From Student Pilot To Terrorist Suspect To Fugitive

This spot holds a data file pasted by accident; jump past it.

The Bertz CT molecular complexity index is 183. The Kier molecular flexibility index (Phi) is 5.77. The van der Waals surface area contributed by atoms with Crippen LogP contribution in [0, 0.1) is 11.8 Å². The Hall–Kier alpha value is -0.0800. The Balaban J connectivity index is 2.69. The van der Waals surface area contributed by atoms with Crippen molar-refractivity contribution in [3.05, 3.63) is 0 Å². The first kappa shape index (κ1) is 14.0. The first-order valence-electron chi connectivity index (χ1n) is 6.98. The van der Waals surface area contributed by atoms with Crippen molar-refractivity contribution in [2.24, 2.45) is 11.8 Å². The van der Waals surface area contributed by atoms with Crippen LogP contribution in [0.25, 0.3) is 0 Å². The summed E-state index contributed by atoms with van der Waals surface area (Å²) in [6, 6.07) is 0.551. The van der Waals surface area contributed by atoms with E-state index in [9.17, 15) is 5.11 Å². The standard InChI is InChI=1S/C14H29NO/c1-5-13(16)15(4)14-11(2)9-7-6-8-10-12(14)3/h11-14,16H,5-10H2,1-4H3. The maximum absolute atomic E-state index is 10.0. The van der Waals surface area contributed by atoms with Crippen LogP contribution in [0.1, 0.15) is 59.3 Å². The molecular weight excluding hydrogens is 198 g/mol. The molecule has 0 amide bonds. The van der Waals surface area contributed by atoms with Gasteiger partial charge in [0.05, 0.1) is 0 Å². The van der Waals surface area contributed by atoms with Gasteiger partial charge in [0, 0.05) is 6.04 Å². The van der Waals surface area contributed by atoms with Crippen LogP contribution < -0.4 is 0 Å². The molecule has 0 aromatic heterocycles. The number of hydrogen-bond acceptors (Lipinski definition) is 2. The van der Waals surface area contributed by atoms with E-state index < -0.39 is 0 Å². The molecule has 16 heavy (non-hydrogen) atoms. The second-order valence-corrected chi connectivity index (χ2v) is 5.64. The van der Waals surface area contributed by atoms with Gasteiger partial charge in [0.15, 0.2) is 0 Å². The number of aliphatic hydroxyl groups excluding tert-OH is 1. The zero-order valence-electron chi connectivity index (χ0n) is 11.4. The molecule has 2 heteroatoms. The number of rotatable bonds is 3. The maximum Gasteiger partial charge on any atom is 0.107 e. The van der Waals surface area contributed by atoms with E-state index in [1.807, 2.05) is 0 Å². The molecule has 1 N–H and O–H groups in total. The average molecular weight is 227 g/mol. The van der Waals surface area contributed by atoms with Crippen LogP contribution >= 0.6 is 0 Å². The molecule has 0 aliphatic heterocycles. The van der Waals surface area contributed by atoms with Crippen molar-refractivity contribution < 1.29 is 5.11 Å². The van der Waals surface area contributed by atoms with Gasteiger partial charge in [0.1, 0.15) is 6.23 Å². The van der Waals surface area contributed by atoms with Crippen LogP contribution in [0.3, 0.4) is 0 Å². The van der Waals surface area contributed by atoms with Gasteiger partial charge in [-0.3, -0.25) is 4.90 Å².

We may never know exactly how commercial student Zayad Hajaig became a fugitive terrorist suspect but the British national, with the help of friends in the U.S., is now trying to assure American authorities that he has no links to terrorist groups. "I am not a bloody terrorist," Hajaig is quoted in The Atlanta Constitution Journal as writing in an e-mail to his friend Leonard Harris, who owns an Atlanta pilot shop. Hajaig fled to London after federal authorities sought to question him over allegations that he "became aggressive" with a flight instructor in a bid to gain a commercial certificate. Authorities later found a handgun and two rifles that he allegedly possessed illegally. Hajaig and his U.S. friends claim it's a misunderstanding that went wildly out of control. "This is stupid," said Harris. "He is no terrorist." However, U.S. authorities do look dimly on the Nigerian-born Hajaig's sudden flight home. "He is a fugitive," said U.S. attorney's office spokesman Patrick Crosby. Meanwhile, the flight instructor, Jim Archer, is denying claims by Hajaig and his friends that he called federal authorities. He said Hajaig tried to get him to sign off on his commercial certificate without flying with him and he refused. Harris said Hajaig was close to getting his commercial ticket when his visa expired. When federal authorities contacted him, Harris said Hajaig panicked and fled to England. Soon afterward, the Atlanta Joint Terrorism Task Force issued an alert. "All I am guilty of is overstaying my visa and that has mushroomed into something that is frankly quite embarrassing," Hajaig wrote in an e-mail to Harris.